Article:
• Credit-linked capital subsidy of 15% for SSI textile and jute sector, or
  • Credit-linked capital subsidy of 20% for the powerloom sector, or
  • Interest reimbursement at the rate of 5% plus 10% capital subsidy for specified processing machinery.
Technology Mission on Cotton (TMC) 2000:
This scheme was launched in February 2000 with an aim to increase quality & production of cotton in India. The TMC was structured into four mini missions, which were implemented by different nodal agencies. The following table describes the Technology Mission on Cotton (TMC) in brief.


There are some problems that needs strong efforts to solve them in cotton growing. Few of the key problems faced in cotton cultivation are: 

Cotton contamina­tion: Because of upgradation of ginning process cotton contamination has reduced in India but not stopped. The main source of contamination are foreign matter like dust, dirt and plastic items.

Lack of irrigation facilities: In India 65% of the area under cotton cultivation is rain-fed and only 35% of it is irrigated. Because of this cultivation of cotton purely depends on rain.

Government Cotton Policy Interventions: Because of restrictions on exports and frequent changes in the policy cotton traders are always on risk in international market.

Increase cotton yield: Although yields of cotton have increased over a decade, however they are well below world average.

Lack of infrastructure: Because of poor transport infrastructure in India the cost of transporting cotton fibre from one state to another is high.

Problem of admixtures: Different types of cottons has a huge versatility in its physical parameters like strength, length, micronaire, colour and reflectance. In industry these different types of cottons are mixed together.

Competition from other fibres: Because of cotton variable characteristics and due to its dependency on rain for cultivation, this fibre is facing a tough competition from artificial fibres like polyester. 

Cotton Sustainability:
Conventional cotton cultivation is characterised by interconnected environmental, social and economic challenges that threaten the sector’s overall sustainability. The environmental impacts associated with cotton production, such as soil and water pollution, are increasingly coming into focus and reiterating the need for sustainable production systems.
Social challenges especially in developing countries include poor working conditions, with concerns over the incidence of child labour and forced labour. Most of these workers also don’t have health insurance.
In economic terms, farmer incomes are subject to global market volatility. Also, in case of India we don’t have a global multinational textile firm and our consumers are cost sensitive. This results in less investment in sustainable cotton market. In the year 2017 four big Indian companies (Raymond, Aditya Birla fashion & retail, ITC and Arvind lifestyle) were included in a cotton sustainability ranking survey conducted by WWF (World Wide Fund For Nature) found that only Arvind Lifestyle and ITC published their cotton sustainability report. But these reports are not accessible for public information.  

As cotton production of cotton has increased it has significantly contributed in development of our country’s economy but side by side it has also resulted on a bad environmental impact. Excessive use of chemicals has resulted in different types of pollution like air, water & soil.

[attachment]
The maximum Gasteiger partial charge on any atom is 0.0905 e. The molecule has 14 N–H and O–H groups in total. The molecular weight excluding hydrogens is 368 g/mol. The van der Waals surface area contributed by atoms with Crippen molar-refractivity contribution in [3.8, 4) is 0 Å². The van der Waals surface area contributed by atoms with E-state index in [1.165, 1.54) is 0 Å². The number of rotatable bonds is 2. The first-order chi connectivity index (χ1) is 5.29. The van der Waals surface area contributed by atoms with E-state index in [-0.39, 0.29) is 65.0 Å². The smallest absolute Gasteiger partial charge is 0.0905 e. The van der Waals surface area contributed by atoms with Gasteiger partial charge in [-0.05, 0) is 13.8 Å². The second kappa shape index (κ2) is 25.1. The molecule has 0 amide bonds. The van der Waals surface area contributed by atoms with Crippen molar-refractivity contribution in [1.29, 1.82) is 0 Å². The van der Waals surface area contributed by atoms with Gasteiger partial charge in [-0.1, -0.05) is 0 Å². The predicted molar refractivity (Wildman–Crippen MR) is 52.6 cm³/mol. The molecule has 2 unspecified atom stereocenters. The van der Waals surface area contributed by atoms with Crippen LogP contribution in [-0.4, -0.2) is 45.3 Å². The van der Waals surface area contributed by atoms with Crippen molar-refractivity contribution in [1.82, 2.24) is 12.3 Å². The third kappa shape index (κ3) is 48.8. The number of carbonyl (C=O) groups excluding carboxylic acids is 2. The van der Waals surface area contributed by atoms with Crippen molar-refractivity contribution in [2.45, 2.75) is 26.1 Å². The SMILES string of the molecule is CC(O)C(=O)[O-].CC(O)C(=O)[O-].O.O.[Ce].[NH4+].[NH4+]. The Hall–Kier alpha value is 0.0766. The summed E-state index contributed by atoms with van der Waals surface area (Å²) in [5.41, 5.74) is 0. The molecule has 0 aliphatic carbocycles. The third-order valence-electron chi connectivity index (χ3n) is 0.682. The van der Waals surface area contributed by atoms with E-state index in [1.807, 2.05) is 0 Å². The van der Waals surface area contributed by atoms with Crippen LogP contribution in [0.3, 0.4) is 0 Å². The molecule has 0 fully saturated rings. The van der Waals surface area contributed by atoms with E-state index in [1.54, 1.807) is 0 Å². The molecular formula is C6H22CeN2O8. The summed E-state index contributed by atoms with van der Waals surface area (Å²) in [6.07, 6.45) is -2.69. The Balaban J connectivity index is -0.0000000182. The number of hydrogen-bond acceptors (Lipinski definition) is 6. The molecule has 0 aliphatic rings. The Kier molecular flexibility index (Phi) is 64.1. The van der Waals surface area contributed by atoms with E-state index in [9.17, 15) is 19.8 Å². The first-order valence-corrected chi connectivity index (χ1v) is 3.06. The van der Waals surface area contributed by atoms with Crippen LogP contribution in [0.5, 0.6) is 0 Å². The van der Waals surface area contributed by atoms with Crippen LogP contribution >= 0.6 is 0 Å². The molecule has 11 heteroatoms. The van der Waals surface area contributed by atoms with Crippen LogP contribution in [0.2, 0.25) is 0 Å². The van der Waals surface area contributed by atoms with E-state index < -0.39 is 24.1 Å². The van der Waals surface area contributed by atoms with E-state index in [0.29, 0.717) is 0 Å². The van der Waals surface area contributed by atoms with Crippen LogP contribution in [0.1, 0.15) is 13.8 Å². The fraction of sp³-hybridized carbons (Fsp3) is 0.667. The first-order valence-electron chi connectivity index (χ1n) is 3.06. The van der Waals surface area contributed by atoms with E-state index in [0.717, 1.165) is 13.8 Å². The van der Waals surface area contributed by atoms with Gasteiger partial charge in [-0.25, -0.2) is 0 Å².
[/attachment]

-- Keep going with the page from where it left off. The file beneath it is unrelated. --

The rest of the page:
Some of the problems caused by cotton cultivation are:

44.5% of total pesticides used in India, are used for cultivation of cotton. Because of hazardous chemicals, total lack of safety measures, low quality equipment, and unavailability or begin expensive of protective cloth­ing Indian cotton cultivation is very hazardous to both i.e workers and environment.

Source: PK Gupta (2004), Toxicology 2004
6% of total fertilizers used in India, are used in cotton cultivation. Uses of fertilizers results in deposition of Nitrogen (N) and Phosphorous (P) in soil. When Nitrogen dissolves in soil it contaminates ground water and other water bodies because of nitrification. It also reduces alkalinity, pH, dissolved oxygen and promote bacterial growth in water.

Source: www.indistat.com
In India, 69% of cotton cultivated land is rain feed and 31% is irrigated. The share of cotton water used from rainfall to irrigation is 405:133. It’s the quality of the water that affects most of the cotton cultivation because of contamination of water from leaching and run off chemicals in ground and surface water. This also affects the availability of water for other industrial & domestic uses.

Source: Ministry of Water Resource

As per our research study we have found that although cotton sustainability issue is taken seriously in international market, India is still lagging in taking some serious action for cotton sustainability.
Cotton cultivation should be improved along with other supporting mediums like transport, irrigation etc. Use of pesticides and chemical fertilizers should be reduced. As government took initiatives to improve and increase cotton cultivation, it should now bring new schemes to promote sustainable cotton cultivation.
Farmers should me made aware of harmful effects caused by their traditional cultivation of cotton and should be encouraged to cultivate cotton by sustainable practices. Similarly, textile manufactures and consumers should me made aware of environmental strain caused by their inflexibility to produce & purchase fabrics made from sustainable cotton.

  • United States Department of Agriculture (USDA)
  • Central Institute of Cotton Research
  • Ministry of Textile, Government of India
  • Cotton Corporation of India
  • PK Gupta (2004), Toxicology 2004 May 20,198(1-3):83-90
  • www.indistat.com
  • Ministry of Water Resource.
  • WWF-India report – Developing a policy framework for promoting better management practices in four cotton states.
  • ICAC, 100% of 100 Facts About Cotton, retrieved on 27 April 2017